The purpose of the following model is to review the standard model used in most European (and world-wide) cities and towns to charge the available parking space, that is, based on the period of parking time (Δt) and on factors such as the geographical location of each zone, the supply of public transport, the characteristics of the aggregate demand function for parking, and also the spaces exclusively or partially intended for residents.

The critical point, which underpins this revision, continues to be the fact that the standard model does not include any type of incentive to discourage bad parking.

Therefore, if we consider a tariff for the use of parking space (T), we can easily assume that it is a function of En, among other variables, as follows:


However, following (2), En depends on the available parking space (P), which is detrimentally influenced by bad parking, without the utility value of I1 being necessarily affected (because bad parking is not included in the tariff policy), contrary to what happens with the utility of I2, I3 and In, where 2 ≤ n < ∞, during the Δt when bad parking is in evidence.

This means that in a scenario where, for the use of E1 and E2, UI1 = UI2, and another scenario where, for the same use of E1 and E2, UI1 > UI2, the amount paid by I1 is always constant (k).

Therefore, the value of T must include a tariff penalty for bad parking determined based on several criteria, depending on the option of the public decision maker – although, for the benefit of simplification, it seems more favourable to us to establish a derivation from the value of the hourly tariff itself, for example, by charging those who park badly 50% more for the same use of E1 or, if budget constraints allow, to offer a discount coupon for the next parking space to all In who park correctly.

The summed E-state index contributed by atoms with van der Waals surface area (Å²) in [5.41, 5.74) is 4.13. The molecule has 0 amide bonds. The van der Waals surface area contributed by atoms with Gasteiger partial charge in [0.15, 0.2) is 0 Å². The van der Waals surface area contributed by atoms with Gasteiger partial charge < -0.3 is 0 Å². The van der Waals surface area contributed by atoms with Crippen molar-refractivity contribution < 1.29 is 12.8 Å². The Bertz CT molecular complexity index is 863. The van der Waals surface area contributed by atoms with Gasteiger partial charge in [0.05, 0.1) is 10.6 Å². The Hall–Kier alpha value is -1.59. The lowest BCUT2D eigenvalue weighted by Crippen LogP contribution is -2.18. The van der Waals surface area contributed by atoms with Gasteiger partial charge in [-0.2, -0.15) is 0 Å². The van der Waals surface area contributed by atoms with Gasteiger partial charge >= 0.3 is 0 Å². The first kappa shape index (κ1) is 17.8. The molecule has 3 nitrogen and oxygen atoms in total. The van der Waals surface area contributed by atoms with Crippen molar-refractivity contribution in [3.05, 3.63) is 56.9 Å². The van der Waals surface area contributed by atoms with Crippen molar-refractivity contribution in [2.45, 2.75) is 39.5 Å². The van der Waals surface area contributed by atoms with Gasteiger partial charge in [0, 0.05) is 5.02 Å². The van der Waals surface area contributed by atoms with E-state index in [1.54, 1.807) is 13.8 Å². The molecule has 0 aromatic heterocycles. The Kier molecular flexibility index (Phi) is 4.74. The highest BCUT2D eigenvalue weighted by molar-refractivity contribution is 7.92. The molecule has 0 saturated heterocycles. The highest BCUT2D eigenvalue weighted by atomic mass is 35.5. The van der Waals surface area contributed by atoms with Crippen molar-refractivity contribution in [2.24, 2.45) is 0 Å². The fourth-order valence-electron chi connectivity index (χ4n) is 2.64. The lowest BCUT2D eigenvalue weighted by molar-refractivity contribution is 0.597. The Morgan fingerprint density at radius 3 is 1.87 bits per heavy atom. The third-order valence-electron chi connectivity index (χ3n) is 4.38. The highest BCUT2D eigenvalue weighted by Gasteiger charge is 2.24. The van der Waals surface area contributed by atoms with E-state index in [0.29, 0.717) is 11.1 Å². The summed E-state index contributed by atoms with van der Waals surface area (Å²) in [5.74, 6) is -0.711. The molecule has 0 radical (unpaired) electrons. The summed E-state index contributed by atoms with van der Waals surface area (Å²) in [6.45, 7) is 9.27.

Only empirical evidence associated with the effects of a fare tariff (or pricing) policy change such as the one we propose will allow public decision-makers to conclude, simultaneously, whether bad parking is efficiently discouraged and whether an increase in parking space allocation is achieved.

4. Preliminary conclusions

In the standard model presented, the imposition of space usage tariffs exclusively based on time of use (although with variations) does not provide an incentive for good parking.

As we have seen, if the payment of these tariffs is totally unrelated to optimal use of the space itself (1 car – 1 parking space), the sum of the utility of the individual who parked the car incorrectly during Δt is always constant, as opposed to what happens with the utilities of the In individuals, where 2 ≤ n < ∞, who want to park in spaces E2, E3 and En.